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C

     

Carson, John

Mayor of Kent from 1966-1969 and proprietor of W. H. Donaghy drugstore at the time of the shootings offers his perspective on the circumstances leading up to May 4, 1970, and the socioeconomic consequences that resulted for the city of Kent.

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Cartwright, Carol

President of Kent State University from 1991-2006 discusses the change in response to the May 4th event by her administration. She talks about the impact of an official culture study of the university community, her participation in the candlelight vigil at the annual commemorations, and other decisions and contributions made during her tenure as president.

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Collander, Ruth

A student at Kent State University in 1977 describes her experiences on campus during the protests against construction of the gymnasium annex on the site of the May 4, 1970 shootings. She discusses Tent City, people who threw themselves in front of the bulldozers, the use of tear gas, and the arrests that she witnessed.

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Cooper-Leff, Linda

An undergraduate at Kent State University from 1966-1970 conveys her memories of the shootings. She describes seeing armored personnel carriers on campus and discusses how she drove several people back to Cleveland after the campus closed.

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Costa, Mary Ann

An undergraduate student at Bowling Green State University in 1970 describes Bowling Green students' reactions to the shootings at Kent State University. She notes her participation as a student marshal and describes meetings and protest marches both on and off the Bowling Green campus. She also discusses a week-long student strike that was held at Bowling Green State University in protest of the shootings.

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Cox, Carolyn

The mother of a Colgate University student, Andy Cox, who died in a hiking accident on May 4, 1972, talks about how her family feels a deep emotional connection to what happened here, because their son dropped out of college as a direct result of the shootings and she has always thought of Andy as a 'fifth victim'.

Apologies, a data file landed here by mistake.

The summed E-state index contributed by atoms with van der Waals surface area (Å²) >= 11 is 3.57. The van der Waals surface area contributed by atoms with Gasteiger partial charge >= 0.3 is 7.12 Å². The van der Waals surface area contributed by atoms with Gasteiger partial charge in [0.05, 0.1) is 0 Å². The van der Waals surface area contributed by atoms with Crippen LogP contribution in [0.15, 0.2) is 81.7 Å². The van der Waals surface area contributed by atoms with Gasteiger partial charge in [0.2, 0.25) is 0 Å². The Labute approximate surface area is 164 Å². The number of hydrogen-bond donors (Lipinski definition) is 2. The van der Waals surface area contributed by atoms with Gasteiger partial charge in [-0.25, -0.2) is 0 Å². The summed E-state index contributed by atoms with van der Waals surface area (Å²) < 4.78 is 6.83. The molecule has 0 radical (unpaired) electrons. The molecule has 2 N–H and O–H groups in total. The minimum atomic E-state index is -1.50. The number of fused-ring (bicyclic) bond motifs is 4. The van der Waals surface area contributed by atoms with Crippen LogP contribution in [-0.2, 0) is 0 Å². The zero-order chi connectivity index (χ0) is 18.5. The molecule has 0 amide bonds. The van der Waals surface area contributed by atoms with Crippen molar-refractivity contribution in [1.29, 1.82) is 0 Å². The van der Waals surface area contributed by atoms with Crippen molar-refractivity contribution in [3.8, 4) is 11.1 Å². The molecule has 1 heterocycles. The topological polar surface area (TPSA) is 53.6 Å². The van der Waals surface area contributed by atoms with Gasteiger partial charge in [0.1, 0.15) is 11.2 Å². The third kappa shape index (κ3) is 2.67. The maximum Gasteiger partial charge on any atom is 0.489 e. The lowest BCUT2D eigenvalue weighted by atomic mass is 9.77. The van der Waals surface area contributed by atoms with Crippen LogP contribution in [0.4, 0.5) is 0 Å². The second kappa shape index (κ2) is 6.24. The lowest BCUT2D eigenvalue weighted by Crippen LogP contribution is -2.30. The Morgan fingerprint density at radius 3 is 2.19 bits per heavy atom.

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Crabtree, Steven R.

A ten-year-old Canton resident in 1970 describes a conversation he had with his father in the days after the shootings at Kent State University and recalls understanding for the first time what the generation gap was, because he and his father had such different reactions to the shootings.

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D

     

De Vos, Lloyd

An undergraduate student at Kent State University (class of 1970) describes his experiences on campus during the day of the shootings, including attending a music class with Sandy Scheuer, and how he walked part of the way from class towards the Commons with her and a group of other classmates. He also describes coming back to campus in June for the 1970 graduation ceremony.

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DeFrange, Timothy

A Kent, Ohio, resident and Kent State University student in 1970 describes what happened to him and his family the day of the shootings on campus. On May 4, 1970, DeFrange's father was dying and his mother was with him in the intensive care unit of Robinson Memorial Hospital (Ravenna, Ohio) when the wounded students arrived. DeFrange relates what his mother saw and heard of the doctors' and nurses' reactions.

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Delattre, Catherine